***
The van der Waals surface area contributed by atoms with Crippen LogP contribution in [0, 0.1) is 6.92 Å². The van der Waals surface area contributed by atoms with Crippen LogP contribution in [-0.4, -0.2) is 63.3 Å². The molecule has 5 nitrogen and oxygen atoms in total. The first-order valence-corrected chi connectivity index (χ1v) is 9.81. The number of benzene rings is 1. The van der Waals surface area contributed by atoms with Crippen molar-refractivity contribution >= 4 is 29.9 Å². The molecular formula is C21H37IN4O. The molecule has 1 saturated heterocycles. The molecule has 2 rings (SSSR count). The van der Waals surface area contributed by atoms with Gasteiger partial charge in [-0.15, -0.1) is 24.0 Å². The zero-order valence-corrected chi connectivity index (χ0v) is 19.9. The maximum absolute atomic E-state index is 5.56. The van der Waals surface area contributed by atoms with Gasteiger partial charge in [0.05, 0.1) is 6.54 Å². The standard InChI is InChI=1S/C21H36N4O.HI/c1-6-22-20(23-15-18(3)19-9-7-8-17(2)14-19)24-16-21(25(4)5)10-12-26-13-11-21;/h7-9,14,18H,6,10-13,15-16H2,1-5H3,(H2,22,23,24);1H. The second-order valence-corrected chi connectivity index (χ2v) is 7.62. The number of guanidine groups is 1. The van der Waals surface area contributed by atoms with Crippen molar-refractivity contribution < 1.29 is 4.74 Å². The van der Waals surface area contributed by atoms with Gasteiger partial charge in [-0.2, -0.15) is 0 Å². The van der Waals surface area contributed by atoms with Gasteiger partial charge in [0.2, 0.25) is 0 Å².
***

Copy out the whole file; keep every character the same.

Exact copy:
The van der Waals surface area contributed by atoms with Crippen LogP contribution in [0, 0.1) is 6.92 Å². The van der Waals surface area contributed by atoms with Crippen LogP contribution in [-0.4, -0.2) is 63.3 Å². The molecule has 5 nitrogen and oxygen atoms in total. The first-order valence-corrected chi connectivity index (χ1v) is 9.81. The number of benzene rings is 1. The van der Waals surface area contributed by atoms with Crippen molar-refractivity contribution >= 4 is 29.9 Å². The molecular formula is C21H37IN4O. The molecule has 1 saturated heterocycles. The molecule has 2 rings (SSSR count). The van der Waals surface area contributed by atoms with Gasteiger partial charge in [-0.15, -0.1) is 24.0 Å². The zero-order valence-corrected chi connectivity index (χ0v) is 19.9. The maximum absolute atomic E-state index is 5.56. The van der Waals surface area contributed by atoms with Gasteiger partial charge in [0.05, 0.1) is 6.54 Å². The standard InChI is InChI=1S/C21H36N4O.HI/c1-6-22-20(23-15-18(3)19-9-7-8-17(2)14-19)24-16-21(25(4)5)10-12-26-13-11-21;/h7-9,14,18H,6,10-13,15-16H2,1-5H3,(H2,22,23,24);1H. The second-order valence-corrected chi connectivity index (χ2v) is 7.62. The number of guanidine groups is 1. The van der Waals surface area contributed by atoms with Crippen molar-refractivity contribution < 1.29 is 4.74 Å². The van der Waals surface area contributed by atoms with Gasteiger partial charge in [-0.2, -0.15) is 0 Å². The van der Waals surface area contributed by atoms with Gasteiger partial charge in [0.2, 0.25) is 0 Å².